Content delivery network (CDN) provider Limelight said its edge computing business has begun to mature and is now “material.”
Limelight CFO Robert Lento said the company recorded year-to-date revenues in the “mid-to-high single digit millions” at this same time last year via edge computing, a figure he said has doubled this year. Limelight, which reported overall third quarter revenue of $59.2 million, up 15% year-over-year, did not specifically break out its revenues from edge computing.
“We’re starting to get into some material numbers that we’re happy about” in edge computing, Lento said, according to an event transcript. He noted that Limelight recently reorganized its edge computing business into its product and marketing organization under its new Chief Marketing Officer Christine Cross. Lento said the move reflected the fact that edge computing is now “a bigger piece of what we’re doing.”
Lento also offered a glimpse into Limelight’s edge computing business model.
“With edge functions, for example, it’s a per-minute or per-millisecond of CPU [central processing unit] usage, which is different than RTS [realtime streaming] which is per stream, concurrent stream, which is different than our core delivery business, which is largely gigabytes transferred. So, they’re completely different,” he explained, pointing out that Limelights “advanced services” like edge computing generate higher margins than its standard CDN offerings.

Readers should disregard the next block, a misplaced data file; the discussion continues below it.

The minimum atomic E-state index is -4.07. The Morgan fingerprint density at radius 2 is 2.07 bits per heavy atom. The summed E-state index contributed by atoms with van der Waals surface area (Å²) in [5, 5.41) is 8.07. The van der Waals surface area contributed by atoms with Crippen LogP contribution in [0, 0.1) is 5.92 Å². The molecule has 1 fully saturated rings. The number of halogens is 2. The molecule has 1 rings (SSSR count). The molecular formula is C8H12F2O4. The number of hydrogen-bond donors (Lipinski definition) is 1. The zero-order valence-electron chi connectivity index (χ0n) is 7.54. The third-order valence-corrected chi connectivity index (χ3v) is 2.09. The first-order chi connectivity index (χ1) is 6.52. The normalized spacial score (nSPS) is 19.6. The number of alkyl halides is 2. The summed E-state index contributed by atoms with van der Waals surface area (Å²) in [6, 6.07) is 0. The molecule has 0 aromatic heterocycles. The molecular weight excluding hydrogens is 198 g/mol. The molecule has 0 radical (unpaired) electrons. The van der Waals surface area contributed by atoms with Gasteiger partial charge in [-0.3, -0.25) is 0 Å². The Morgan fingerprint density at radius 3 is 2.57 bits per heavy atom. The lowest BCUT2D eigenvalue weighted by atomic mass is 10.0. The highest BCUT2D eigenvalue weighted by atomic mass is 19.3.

Limelight earlier this year announced two new video streaming services leveraging its edge computing architecture: Live Push Ingest (for the speedy creation and distribution of live video) and Low-Latency Live Video Streaming (for the delivery of live content with latencies as low as 2-3 seconds).
Limelight’s edge announcements come several months after Limelight’s CDN rival Akamai said its own edge computing business totals a whopping $2 billion.
The fact that companies like Limelight and Akamai are making money from edge computing could come as welcome news to 5G operators and telecommunications companies of all shapes and sizes. After all, many are hoping to build edge computing operations in order to create a new source of revenues.
Already CenturyLink is touting initial customer wins via its edge computing services that promise under 5 ms of latency. And Verizon too is listing some initial users of its 5G Edge service with Amazon Web Services.
Further, there are growing indications that telecom operators are increasingly dabbling in the sale of low-latency services in general, services that are largely powered by edge computing network designs.
That said, it’s unclear how big the overall edge computing market may be for telecom providers, particularly as companies like Limelight, Akamai, Amazon, Microsoft and others work to sweep up initial revenue opportunities.